A newly-proposed plan by British MPs to regulate the digital assets space has aroused criticism by experts. UK analysts and businesses have hit back at the proposed changes to regulate blockchain technology and cryptocurrencies, claiming the plans are “ashamedly geared around Bitcoin”.
A joint report by British Business Federation Authority (BBFA), TodaQ cryptocurrency exchange, and the venture capital fund Novum Insights has urged caution, warning that “bad regulation is worse than no regulation at all”.
“It is a very blunt instrument approach and I haven’t seen this in other countries,” said Patrick Curry, chief executive of the BBFA, for the Telegraph. “The use of this technology is still a voyage of discovery and these technologies are being refined for different types of use. My concern is the law of unintended consequences.”
Curry warned that the proposed legislation could potentially force UK crypto exchanges to move out of the country, ruining Britain’s position as a leader in fintech innovations. He was joined by Neil Foster, corporate technology partner at Baker Botts, who criticized the texts of the legislation for lumping together stocks, bonds, shares and other products together under the vague term “crypto assets”.
“With sophisticated classification we should work out what could be a regulated activity,” said Mr. Foster. “If you crowbar everything into the Regulated Activities Order you are making everything into an investment bank.”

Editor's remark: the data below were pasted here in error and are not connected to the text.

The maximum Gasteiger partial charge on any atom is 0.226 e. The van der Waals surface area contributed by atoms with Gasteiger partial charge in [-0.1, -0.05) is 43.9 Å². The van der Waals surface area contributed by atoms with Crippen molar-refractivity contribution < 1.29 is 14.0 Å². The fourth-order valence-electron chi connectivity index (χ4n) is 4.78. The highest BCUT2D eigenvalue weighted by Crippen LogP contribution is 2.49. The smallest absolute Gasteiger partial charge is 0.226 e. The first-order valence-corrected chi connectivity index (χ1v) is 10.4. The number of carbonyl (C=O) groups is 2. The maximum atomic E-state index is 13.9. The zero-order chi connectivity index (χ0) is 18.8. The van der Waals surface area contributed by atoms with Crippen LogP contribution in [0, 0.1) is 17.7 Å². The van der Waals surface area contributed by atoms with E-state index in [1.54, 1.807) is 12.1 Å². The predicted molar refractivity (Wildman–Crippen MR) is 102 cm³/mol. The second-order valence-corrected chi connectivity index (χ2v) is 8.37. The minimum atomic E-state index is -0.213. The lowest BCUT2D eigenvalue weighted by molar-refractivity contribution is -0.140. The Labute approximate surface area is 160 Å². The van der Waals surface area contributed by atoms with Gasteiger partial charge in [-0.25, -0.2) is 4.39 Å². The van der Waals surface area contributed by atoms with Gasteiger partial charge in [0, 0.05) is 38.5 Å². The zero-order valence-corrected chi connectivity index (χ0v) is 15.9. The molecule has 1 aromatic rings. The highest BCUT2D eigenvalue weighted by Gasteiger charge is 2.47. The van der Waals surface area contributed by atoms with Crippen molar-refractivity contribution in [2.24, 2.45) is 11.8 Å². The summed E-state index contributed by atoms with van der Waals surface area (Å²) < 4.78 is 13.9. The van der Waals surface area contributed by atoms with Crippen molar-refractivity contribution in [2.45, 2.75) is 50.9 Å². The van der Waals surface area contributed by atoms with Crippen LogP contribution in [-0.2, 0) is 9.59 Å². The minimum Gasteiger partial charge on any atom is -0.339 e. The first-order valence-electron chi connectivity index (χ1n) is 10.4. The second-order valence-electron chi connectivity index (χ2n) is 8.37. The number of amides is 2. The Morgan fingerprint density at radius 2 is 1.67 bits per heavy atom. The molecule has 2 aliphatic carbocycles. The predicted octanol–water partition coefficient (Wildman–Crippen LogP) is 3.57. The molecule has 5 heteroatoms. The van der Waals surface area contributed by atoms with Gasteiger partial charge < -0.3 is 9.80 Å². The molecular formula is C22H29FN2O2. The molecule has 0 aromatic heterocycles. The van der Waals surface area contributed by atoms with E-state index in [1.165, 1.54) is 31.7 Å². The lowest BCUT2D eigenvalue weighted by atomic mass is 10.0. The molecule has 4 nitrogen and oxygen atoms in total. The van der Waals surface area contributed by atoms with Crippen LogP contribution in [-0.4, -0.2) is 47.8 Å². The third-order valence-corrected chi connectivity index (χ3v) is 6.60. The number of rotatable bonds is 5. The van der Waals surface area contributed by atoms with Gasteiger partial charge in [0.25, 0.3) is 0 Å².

The End of the “Laissez-Faire” Approach
The United Kingdom has been one of the leading hubs for fintech innovation, with some of the best-established names in the industry being headquartered in London. In August, the British Financial Conduct Authority (FCA) launched a light-regulatory ‘global sandbox’ for financial technology industry (FinTech) in an effort to create a platform for testing innovative cross-border ideas.
However, the British government has been heavily criticized for its passive approach towards crypto regulations. In September, the UK treasury committee called for the ‘Wild West industry’ to be heavily regulated in order to protect investors and deter scammers.
“It's unsustainable for the government and regulators to bumble along issuing feeble warnings to potential investors, yet refrain from acting,” said Conservative MP Nicky Morgan for the BBC at the time. “At a minimum, regulation should address consumer protection and anti-money-laundering.”